The anniversary of communist party rule in China has often sparked protests in Hong Kong, the former British colony that came under China’s control in 1997. But Hong Kong’s reaction was stronger this year after months of unrest over China’s growing encroachment on its freedoms.
Protesters attacked police with poles and projectiles, including fuel bombs. Police responded with 900 rubber bullets and 1,400 rounds of tear gas. Some 30 officers were injured, and more than 100 people were taken to the hospital.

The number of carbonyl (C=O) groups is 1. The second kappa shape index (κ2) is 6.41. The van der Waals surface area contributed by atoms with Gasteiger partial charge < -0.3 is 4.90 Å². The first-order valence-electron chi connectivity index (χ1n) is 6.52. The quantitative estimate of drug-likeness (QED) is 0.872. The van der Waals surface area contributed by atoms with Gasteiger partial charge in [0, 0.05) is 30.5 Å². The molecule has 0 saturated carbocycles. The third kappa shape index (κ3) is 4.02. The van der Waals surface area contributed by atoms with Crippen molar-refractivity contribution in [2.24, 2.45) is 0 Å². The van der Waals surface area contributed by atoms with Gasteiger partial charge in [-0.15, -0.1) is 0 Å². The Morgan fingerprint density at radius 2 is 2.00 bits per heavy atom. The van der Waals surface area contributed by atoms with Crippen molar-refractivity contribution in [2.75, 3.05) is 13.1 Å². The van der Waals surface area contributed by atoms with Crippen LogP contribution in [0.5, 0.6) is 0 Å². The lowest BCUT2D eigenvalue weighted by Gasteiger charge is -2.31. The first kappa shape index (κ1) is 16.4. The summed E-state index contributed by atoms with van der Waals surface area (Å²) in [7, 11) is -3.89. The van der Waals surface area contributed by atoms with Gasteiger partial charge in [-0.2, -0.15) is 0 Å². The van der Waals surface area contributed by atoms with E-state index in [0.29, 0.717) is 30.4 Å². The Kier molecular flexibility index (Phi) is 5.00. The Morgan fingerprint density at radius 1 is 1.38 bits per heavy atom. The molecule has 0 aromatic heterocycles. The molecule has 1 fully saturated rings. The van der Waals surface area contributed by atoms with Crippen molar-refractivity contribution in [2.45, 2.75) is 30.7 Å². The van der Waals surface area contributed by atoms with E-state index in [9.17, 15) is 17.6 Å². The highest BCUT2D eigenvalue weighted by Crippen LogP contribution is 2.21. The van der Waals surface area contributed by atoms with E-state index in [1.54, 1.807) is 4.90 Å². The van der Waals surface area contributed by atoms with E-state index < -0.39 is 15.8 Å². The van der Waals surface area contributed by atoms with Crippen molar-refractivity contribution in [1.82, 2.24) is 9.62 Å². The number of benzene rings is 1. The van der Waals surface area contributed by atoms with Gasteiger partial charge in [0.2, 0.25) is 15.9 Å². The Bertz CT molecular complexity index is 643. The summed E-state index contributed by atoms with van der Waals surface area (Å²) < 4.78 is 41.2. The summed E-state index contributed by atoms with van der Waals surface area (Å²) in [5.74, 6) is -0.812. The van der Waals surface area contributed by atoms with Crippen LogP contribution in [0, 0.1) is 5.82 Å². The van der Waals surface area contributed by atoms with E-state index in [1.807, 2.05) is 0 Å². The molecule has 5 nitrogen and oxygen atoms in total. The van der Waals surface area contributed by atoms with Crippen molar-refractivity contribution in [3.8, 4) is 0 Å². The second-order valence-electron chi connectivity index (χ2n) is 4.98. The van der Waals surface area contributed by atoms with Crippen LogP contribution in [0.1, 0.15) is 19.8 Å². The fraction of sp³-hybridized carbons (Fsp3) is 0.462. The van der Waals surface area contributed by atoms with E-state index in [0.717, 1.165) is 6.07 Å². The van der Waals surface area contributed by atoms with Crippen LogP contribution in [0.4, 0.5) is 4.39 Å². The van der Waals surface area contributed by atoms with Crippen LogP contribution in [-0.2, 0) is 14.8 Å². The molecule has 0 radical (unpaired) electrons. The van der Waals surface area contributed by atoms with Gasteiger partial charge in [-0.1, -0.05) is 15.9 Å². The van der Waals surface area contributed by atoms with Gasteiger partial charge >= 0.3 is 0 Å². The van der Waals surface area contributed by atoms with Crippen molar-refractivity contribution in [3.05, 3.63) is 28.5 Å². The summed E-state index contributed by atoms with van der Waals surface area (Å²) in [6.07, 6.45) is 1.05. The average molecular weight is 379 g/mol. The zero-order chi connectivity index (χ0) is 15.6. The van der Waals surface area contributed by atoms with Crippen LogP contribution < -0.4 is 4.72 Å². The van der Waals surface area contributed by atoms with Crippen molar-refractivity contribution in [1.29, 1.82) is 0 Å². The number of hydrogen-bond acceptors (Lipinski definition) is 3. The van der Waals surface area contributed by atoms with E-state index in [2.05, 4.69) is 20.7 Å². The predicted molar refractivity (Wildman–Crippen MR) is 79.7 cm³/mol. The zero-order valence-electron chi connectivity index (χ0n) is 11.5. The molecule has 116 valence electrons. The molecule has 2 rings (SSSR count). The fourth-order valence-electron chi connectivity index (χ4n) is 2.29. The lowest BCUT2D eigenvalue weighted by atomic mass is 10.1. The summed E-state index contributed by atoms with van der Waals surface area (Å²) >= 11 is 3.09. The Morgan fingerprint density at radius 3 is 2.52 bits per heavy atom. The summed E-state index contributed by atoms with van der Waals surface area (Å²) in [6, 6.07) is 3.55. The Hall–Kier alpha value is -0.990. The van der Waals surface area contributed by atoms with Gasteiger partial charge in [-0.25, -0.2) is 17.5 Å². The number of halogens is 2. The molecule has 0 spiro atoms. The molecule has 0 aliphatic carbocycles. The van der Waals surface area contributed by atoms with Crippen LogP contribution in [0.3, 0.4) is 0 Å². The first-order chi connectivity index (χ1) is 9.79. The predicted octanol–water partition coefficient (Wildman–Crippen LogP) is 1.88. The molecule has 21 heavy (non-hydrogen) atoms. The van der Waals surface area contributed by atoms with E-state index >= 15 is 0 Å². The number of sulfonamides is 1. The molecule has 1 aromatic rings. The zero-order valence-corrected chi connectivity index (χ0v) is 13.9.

As China flexed its muscle in a parade involving thousands of troops and hundreds of vehicles, missiles and aircraft, an 18-year-old student in Hong Kong suffered the first injury from a live round fired by police. The shooting led to even more protests the following day.
These are not the first protests in Hong Kong’s history. A look back at 50 years of stock data show a connection between such protests and social mood.
To learn more, watch “How Badly Will the Hong Kong Protests Shake Global Stock Markets?“.
If you look closely, you can see patterns in social mood that help you predict social trends. Learn more with the Socionomics Premier Membership.